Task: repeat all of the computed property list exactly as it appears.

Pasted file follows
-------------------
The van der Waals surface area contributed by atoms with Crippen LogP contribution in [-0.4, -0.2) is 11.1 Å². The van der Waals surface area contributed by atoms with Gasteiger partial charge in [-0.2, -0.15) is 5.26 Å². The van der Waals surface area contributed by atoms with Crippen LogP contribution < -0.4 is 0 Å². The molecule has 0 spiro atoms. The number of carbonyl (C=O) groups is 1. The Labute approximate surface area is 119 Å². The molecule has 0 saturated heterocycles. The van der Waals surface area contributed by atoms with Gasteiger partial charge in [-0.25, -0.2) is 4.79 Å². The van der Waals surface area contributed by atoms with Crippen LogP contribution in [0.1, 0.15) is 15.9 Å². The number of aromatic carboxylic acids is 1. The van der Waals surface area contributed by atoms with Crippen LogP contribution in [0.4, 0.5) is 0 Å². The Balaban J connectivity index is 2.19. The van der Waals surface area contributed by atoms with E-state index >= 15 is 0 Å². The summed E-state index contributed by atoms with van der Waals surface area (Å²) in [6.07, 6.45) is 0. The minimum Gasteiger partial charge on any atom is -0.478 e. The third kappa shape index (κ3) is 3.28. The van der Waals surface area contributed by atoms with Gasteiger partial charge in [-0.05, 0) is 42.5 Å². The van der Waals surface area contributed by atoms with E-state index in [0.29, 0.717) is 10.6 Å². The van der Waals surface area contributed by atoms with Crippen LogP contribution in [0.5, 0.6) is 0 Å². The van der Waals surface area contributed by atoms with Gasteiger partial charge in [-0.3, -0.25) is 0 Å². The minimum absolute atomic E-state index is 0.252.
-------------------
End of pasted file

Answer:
The van der Waals surface area contributed by atoms with Crippen LogP contribution in [-0.4, -0.2) is 11.1 Å². The van der Waals surface area contributed by atoms with Gasteiger partial charge in [-0.2, -0.15) is 5.26 Å². The van der Waals surface area contributed by atoms with Crippen LogP contribution < -0.4 is 0 Å². The molecule has 0 spiro atoms. The number of carbonyl (C=O) groups is 1. The Labute approximate surface area is 119 Å². The molecule has 0 saturated heterocycles. The van der Waals surface area contributed by atoms with Gasteiger partial charge in [-0.25, -0.2) is 4.79 Å². The van der Waals surface area contributed by atoms with Crippen LogP contribution in [0.1, 0.15) is 15.9 Å². The number of aromatic carboxylic acids is 1. The van der Waals surface area contributed by atoms with Crippen LogP contribution in [0.4, 0.5) is 0 Å². The Balaban J connectivity index is 2.19. The van der Waals surface area contributed by atoms with E-state index >= 15 is 0 Å². The summed E-state index contributed by atoms with van der Waals surface area (Å²) in [6.07, 6.45) is 0. The minimum Gasteiger partial charge on any atom is -0.478 e. The third kappa shape index (κ3) is 3.28. The van der Waals surface area contributed by atoms with Gasteiger partial charge in [-0.05, 0) is 42.5 Å². The van der Waals surface area contributed by atoms with E-state index in [0.29, 0.717) is 10.6 Å². The van der Waals surface area contributed by atoms with Crippen LogP contribution in [0.5, 0.6) is 0 Å². The van der Waals surface area contributed by atoms with Gasteiger partial charge in [-0.3, -0.25) is 0 Å². The minimum absolute atomic E-state index is 0.252.